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US gasoline prices rise to 13-month high
The average price for regular gasoline at U.S. pumps jumped 8.5 cents in the past two weeks to a 13-month high of $3.6918 a gallon, according to Lundberg Survey Inc. Prices are the highest since March 22, 2013. The average is 15.55 cents higher than a year ago, Lundberg said. Gasoline has risen 39.74 cents a gallon since bottoming out in February and is up 43 cents this year. "The most important factor right now in this rise is crude oil, which rose by a very similar amount to the street-price move," said Trilby Lundberg, president of Lundberg Survey. "From here, we will probably see very little increase, if any, with the big caveat of course being crude. If crude prices climb even higher, then this may not be the peak."
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Looking for similar articles? Search here, keyword(s): Automotive trends.

$60,000 in wheels, tires stolen from Tyler business
Tyler Police recently responded to Wagner Cadillac located at 4100 S. Broadway in reference to a report of numerous wheels and tires stolen from vehicles in their parking lot. Upon further investigation it was determined that the suspects had jacked up 20 Cadillac's and removed 20" chrome wheels and tires from assorted Cadillac's. Management estimated the loss at around $60,000 not including property damage. It appeared that the suspects were well organized and did not take long to remove the wheels and tires.
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Top retreaders invest to add capacity
Modern Tire Dealer
Retreaders made about the same amount of retreads and sold them at higher prices in 2013. According to Modern Tire Dealer market data, production rose slightly to 14.9 million units, just 100,000 more than in 2012, while retread pricing rose 9.6 percent year-over-year. The improved pricing on relatively unchanged supply suggests demand is up. Even so, "cautious optimism" describes retreaders' outlook for 2014, according to David Stevens, managing director of the Tire Retread & Repair Information Bureau.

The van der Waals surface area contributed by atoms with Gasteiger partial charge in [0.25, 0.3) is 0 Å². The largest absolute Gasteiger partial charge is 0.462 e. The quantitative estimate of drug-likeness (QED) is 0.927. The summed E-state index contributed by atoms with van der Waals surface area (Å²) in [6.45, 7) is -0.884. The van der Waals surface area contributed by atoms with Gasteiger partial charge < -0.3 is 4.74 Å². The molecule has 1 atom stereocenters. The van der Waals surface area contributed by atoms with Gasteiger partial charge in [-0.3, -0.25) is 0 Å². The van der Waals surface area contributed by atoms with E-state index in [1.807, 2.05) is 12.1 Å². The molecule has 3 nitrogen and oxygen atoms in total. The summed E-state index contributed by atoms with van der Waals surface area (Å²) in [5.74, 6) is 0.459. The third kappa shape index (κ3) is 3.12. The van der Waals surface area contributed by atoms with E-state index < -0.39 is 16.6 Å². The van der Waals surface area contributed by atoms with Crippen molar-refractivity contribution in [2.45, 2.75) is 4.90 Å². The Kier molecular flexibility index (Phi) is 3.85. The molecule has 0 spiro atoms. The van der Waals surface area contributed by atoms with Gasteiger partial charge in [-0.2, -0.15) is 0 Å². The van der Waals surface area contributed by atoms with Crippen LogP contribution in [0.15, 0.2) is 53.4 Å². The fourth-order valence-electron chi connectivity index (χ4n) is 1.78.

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Missed last week's issue? See which articles your colleagues read most.

    Defining touring tires (Modern Tire Dealer)
Many recalled vehicles go unrepaired (Bloomberg via Tire Business)
Higher mile warranties and other industry trends (Tire Business)

Don't be left behind. Click here to see what else you missed.

Texas program for low-cost financing of water, energy conservation projects nears launch
PRNewswire via MarketWatch
Local governments, lenders, manufacturers, engineers, contractors and commercial property owners are being asked for input on the final draft of policies, processes and documents for use in launching the Property Assessed Clean Energy program throughout Texas. The PACE financing program, which was signed into law by Gov. Rick Perry last June, allows commercial, industrial and multi-family property owners to obtain low-cost, long-term private sector financing for water conservation and energy-efficiency improvements to their properties.
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The world's leading tire manufacturers are turning to synthetic biology
The Motley Fool
The U.S. Environmental Protection Agency has made tremendous strides in reducing scrap tire stockpiles in the past 20 years. In 1992 there were over 1 billion scrap tires in the United States, but that number plummeted to just 128 million in 2007. While solid used tires are not considered hazardous waste by the U.S. EPA, tire piles pose a significant risks. Engineers have tackled the problem with creativity — recycling tires into various petroleum products, sound barriers for highways, flooring for playgrounds, turf for athletic fields, and more. That's a good start, but there's still one scrap tire for every American household.
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TTDA Today
Colby Horton, Vice President of Publishing, 469.420.2601
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Lisa Smith, Senior Content Editor, 469.420.2644